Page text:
I have limited experience of living on my own. The closest I ever came to it was when I had a guest professorship in Finland and commuted, spending half of the week there. I had a minimal household, but made sure I had proper meals and tidied up the flat.
From the very first day in the Gatehouse, I set up Gatehouse rules. (You may have read Ciderhouse Rules; that what I am alluding to). Here they are:
make the bed
don't eat takeaway
eat meals sitting down
don't go around in clothes you don't want to be seen in
keep private and professional apart
All sounds elementary, but these rules are necessary to keep me sane. I believe it's easy to slide down if you don't keep them. And there isn't much in my habits I need to change.
For instance, making the bed has always been imperative to me. I have always told my children that if I stop making the bed they will know that something is profoundly wrong. I believe this comes from my childhood when nobody had proper bedrooms but were sleeping in sofa beds in multi-purpose rooms. I was twenty-nine before I had a bedroom.
When I got my super-special super-expensive bed – thanks to my sons who persuaded me that, given I spend a third of my life in bed, it isn't a luxury but a necessity – I thought it deserved a pretty bedspread, and I even bought a pair of matching pillowcases that are just for show. For show, when it's just me? All the more so, believe me. I feel glad every time I enter my bedroom.
I have always eaten cooked meals, and I don't see why I should change now. When the children were small we used to get meals from McDonald’s or a Chinese takeaway every now and then as a treat, and of course we bought ready meals because it was easy, but since the children grew up, freshly cooked meals were the norm. I like cooking, but the past ten years here in Cambridge I have been away at work more than previously, and it was nice to come home to a warm meal and a set table. This is important to me: set the table properly, with a placemat, cutlery, napkin; serve the meal on a nice, warm plate; light candles; no reading, no surfing; enjoy your meal even if you are on your own. No eating at the kitchen counter, no eating sandwiches and absolutely no eating ready meals or takeaways. I love food, and I don't see why I should enjoy it less just because it is just me.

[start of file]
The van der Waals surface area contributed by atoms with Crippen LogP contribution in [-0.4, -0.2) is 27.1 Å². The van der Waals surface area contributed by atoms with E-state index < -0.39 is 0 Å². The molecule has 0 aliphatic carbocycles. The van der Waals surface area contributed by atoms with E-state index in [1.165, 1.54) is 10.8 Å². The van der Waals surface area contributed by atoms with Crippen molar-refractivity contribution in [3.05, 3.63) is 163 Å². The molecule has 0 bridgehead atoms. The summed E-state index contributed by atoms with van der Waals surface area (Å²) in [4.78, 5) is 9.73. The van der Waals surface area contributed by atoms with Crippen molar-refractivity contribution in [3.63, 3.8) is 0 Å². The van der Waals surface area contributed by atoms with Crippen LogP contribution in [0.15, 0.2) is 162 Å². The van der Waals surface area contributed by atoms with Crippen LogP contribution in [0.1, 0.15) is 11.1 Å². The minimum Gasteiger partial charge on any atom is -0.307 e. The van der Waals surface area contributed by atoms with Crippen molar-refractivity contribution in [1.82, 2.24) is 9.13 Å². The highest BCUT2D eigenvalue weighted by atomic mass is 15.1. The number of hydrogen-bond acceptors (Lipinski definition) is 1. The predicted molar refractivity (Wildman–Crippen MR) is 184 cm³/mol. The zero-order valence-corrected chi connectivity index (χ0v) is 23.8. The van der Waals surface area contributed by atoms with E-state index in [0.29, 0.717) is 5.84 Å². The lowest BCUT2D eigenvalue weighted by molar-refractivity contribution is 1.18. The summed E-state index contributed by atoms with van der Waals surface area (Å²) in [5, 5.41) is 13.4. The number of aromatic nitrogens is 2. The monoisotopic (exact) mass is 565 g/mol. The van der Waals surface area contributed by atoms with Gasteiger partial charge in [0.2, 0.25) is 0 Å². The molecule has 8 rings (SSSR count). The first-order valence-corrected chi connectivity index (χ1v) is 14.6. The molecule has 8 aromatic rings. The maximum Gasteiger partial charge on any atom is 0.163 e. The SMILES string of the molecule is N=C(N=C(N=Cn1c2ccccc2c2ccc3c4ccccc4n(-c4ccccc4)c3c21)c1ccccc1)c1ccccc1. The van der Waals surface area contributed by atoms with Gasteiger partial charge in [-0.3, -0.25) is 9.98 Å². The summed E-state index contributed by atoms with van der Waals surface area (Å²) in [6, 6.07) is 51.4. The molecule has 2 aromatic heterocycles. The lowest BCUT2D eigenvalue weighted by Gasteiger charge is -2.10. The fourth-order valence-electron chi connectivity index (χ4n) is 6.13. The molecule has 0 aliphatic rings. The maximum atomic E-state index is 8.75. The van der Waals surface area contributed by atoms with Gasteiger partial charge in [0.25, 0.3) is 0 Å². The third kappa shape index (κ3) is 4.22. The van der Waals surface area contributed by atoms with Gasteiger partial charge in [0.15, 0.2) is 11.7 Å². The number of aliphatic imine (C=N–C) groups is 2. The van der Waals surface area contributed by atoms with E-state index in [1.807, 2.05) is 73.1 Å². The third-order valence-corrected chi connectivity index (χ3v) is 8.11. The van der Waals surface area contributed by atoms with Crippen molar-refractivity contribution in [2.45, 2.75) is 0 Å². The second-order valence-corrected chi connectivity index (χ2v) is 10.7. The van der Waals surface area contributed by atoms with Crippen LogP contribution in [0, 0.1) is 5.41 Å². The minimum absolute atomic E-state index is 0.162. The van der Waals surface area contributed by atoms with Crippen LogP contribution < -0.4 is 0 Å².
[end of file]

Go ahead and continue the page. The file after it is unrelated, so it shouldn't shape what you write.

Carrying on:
Washing up is essential. This is one of the things my evil mother taught me: when you are cooking, wash up everything as you go, don't make a mess. I didn't even know there was such a thing as a dishwasher until I came to Sweden. And in some places where I lived there wasn't any warm water.
(Some time I will write about how I worked in a communal kitchen during so called “student volunteer agricultural assistance”, read forced labour).
I was once invited to a friend's for dinner, and their kitchen was piled with filthy dishes – not just in the sink, but everywhere. I didn't enjoy the dinner very much.
Here in Gatehouse, just one morning I was in a hurry and left my breakfast crockery unwashed, and I was utterly disgusted when I came home. Then of course there is much less washing up after one person. Not just half, but significantly less. I cannot explain it. It's also significantly less garbage after one person.
I have never allowed myself to wear torn or dirty clothes at home. I don't wear my best, and I like soft trousers and loose sweatshirts. I eat breakfast in my nice, fluffy dressing gown, but then I put on decent clothes even if I am not going anywhere. I believe I buy more clothes to wear at home than formal or festive clothes.
So really, the only new rule is keeping personal and professional apart. It is tempting to play an old-fashioned professor residing in college and to invite students for supervisions, but I won't. I will invite them – have already invited them – for tea, but as friends, not as students. I have previously invited them for Lucia and Midsummer parties. (Now that I think of it, this year's Midsummer party was the last one ever, but I didn't know it then).
A dinner for one
To be continued.